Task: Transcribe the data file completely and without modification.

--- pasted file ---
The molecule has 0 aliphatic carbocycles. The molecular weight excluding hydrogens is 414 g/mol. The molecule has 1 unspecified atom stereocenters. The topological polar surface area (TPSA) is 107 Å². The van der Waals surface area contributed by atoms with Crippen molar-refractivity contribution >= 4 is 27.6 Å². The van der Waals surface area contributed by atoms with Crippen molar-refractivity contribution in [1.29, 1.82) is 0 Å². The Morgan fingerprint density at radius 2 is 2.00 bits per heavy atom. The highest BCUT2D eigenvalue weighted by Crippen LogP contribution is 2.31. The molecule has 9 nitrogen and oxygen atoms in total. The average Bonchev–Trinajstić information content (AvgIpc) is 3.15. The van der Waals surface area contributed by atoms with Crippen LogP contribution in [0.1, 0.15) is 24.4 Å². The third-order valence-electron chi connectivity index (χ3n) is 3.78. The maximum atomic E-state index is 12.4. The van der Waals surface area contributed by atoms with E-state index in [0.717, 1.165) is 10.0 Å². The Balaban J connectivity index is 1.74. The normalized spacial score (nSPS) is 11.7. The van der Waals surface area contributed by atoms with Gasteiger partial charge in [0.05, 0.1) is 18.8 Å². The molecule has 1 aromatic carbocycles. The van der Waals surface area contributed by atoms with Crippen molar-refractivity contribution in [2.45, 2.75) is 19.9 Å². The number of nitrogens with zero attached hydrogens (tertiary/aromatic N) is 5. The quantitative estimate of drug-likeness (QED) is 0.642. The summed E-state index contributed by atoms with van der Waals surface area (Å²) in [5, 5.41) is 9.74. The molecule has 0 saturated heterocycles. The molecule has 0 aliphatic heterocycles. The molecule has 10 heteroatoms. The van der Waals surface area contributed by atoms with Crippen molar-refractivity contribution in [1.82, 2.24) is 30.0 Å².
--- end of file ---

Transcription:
The molecule has 0 aliphatic carbocycles. The molecular weight excluding hydrogens is 414 g/mol. The molecule has 1 unspecified atom stereocenters. The topological polar surface area (TPSA) is 107 Å². The van der Waals surface area contributed by atoms with Crippen molar-refractivity contribution >= 4 is 27.6 Å². The van der Waals surface area contributed by atoms with Crippen molar-refractivity contribution in [1.29, 1.82) is 0 Å². The Morgan fingerprint density at radius 2 is 2.00 bits per heavy atom. The highest BCUT2D eigenvalue weighted by Crippen LogP contribution is 2.31. The molecule has 9 nitrogen and oxygen atoms in total. The average Bonchev–Trinajstić information content (AvgIpc) is 3.15. The van der Waals surface area contributed by atoms with Crippen LogP contribution in [0.1, 0.15) is 24.4 Å². The third-order valence-electron chi connectivity index (χ3n) is 3.78. The maximum atomic E-state index is 12.4. The van der Waals surface area contributed by atoms with E-state index in [0.717, 1.165) is 10.0 Å². The Balaban J connectivity index is 1.74. The normalized spacial score (nSPS) is 11.7. The van der Waals surface area contributed by atoms with Gasteiger partial charge in [0.05, 0.1) is 18.8 Å². The molecule has 1 aromatic carbocycles. The van der Waals surface area contributed by atoms with Crippen molar-refractivity contribution in [2.45, 2.75) is 19.9 Å². The number of nitrogens with zero attached hydrogens (tertiary/aromatic N) is 5. The quantitative estimate of drug-likeness (QED) is 0.642. The summed E-state index contributed by atoms with van der Waals surface area (Å²) in [5, 5.41) is 9.74. The molecule has 0 saturated heterocycles. The molecule has 0 aliphatic heterocycles. The molecule has 10 heteroatoms. The van der Waals surface area contributed by atoms with Crippen molar-refractivity contribution in [1.82, 2.24) is 30.0 Å².